Pre-College Honors Immersion: 4-Week Program | June 27-July 24
Writing Workshops include: Creating New Worlds: Analyzing Sci-Fi/Fantasy for a Better Future, Sharks in the Media, and What's College For?
PROGRAM DATES: June 27 - July 24, 2020
ABOUT HONORS IMMERSION PROGRAM:
Push your academic boundaries by taking two undergraduate courses alongside Wellesley students in our four-week residential program. Includes a writing class and a credit bearing elective chosen from Wellesley's most popular courses.
Meet motivated and intellectually curious young women from around the globe and immerse yourself in the academic, social, and intellectual opportunities that cannot be found in any high school program. Small class sizes allow for individual attention from our experienced team of college faculty. As part of the program all students will have a chance to hear from Wellesley Admissions staff. This program is for students who want a credit-bearing, rigorous, academically challenging summer experience.
AVAILABLE WRITING WORKSHOPS:
Creating New Worlds: Analyzing Sci-Fi/Fantasy for a Better Future
In this class, you will be a world builder. How can you create/imagine new possibilities for ourselves and others through your writing? What kinds of futures have you been made aware of through recent science fiction/fantasy films, and how can you use your analyses of the films to affect the way people see the world? By studying recent fantasy films, you will find inspiration for your own constructions of the future. While practicing the basics of expository writing (developing ideas, polishing our prose, making clear arguments, and organizing paragraphs), you will read other writers’ published work about how to make our world better. But it will be your words that push the boundaries of what others believe is possible. Join me in suspending disbelief and believing in your power to change the world.
Sharks in the Media
Sharks have inhabited the world’s oceans for over 400 million years. While their biology and evolutionary history is a story of triumph, the portrayal of sharks in various forms of media is largely negative, focusing on sharks as monsters and “man-eaters”, and often times is biologically inaccurate. These representations are one of several factors that have led to the decline of shark populations worldwide. This course will enable students to understand shark biology and evaluate the accuracy of the portrayal of sharks through various forms of writing, including an exploratory essay, an editorial, a popular press article, and a research paper. Students will read and discuss popular and scientific articles on shark biology and literary excerpts to develop ideas for writing assignments, share their writing through peer review, and respond to constructive criticism to develop their writing skills and gain a better understanding of this impressive group of animals.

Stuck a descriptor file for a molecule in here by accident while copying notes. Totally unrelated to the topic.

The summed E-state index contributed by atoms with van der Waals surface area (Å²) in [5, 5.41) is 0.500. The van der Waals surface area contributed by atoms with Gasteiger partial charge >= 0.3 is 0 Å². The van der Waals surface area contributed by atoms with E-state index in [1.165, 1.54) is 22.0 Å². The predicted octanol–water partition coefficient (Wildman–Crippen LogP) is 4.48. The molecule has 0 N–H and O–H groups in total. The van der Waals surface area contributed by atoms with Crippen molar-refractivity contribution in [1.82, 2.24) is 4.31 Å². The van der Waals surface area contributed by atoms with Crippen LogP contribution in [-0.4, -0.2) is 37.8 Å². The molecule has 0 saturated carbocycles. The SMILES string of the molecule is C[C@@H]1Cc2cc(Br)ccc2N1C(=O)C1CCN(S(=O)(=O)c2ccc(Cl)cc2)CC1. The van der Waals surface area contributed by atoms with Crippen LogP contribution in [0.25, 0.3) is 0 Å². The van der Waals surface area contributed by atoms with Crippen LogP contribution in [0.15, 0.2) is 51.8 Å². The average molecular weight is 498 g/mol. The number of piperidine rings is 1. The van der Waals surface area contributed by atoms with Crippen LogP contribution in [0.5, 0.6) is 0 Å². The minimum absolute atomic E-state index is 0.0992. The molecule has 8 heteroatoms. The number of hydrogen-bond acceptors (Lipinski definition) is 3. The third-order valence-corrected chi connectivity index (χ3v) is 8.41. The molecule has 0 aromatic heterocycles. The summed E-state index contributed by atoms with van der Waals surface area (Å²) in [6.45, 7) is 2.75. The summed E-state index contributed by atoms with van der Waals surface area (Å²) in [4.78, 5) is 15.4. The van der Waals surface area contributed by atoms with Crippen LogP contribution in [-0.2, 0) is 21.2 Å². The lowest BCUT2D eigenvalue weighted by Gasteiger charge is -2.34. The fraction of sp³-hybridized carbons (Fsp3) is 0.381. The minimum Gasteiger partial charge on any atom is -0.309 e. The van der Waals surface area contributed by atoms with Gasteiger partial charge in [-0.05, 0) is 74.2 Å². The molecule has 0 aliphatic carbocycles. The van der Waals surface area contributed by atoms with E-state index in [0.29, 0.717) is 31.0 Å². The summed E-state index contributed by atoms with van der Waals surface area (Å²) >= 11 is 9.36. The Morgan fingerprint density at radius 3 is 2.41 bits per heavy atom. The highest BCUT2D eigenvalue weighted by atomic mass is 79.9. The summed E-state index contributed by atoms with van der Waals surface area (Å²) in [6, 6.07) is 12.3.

What's College For?
As college in the US becomes increasingly expensive and competitive, it’s worth asking what role institutions of higher education play in our society. Do they promote equity and equality? Do they transform or preserve the status quo? Do we prioritize their value as a private or as a public good, that is, as something that benefits the individual, or as something that the public invests in for some broader social goal? Students will read and write about the work of political theorists and educators in order to consider what the political and social mission of the university should be. We will also investigate the business of higher education, examining what happens when a college’s financial considerations might conflict with its educational mission. Other topics we’ll explore include the public financing of college, student debt, practices of for-profit universities, and the size of college endowments.
Cost and Session Information
$8,500 (including tuition, room and board, and activities).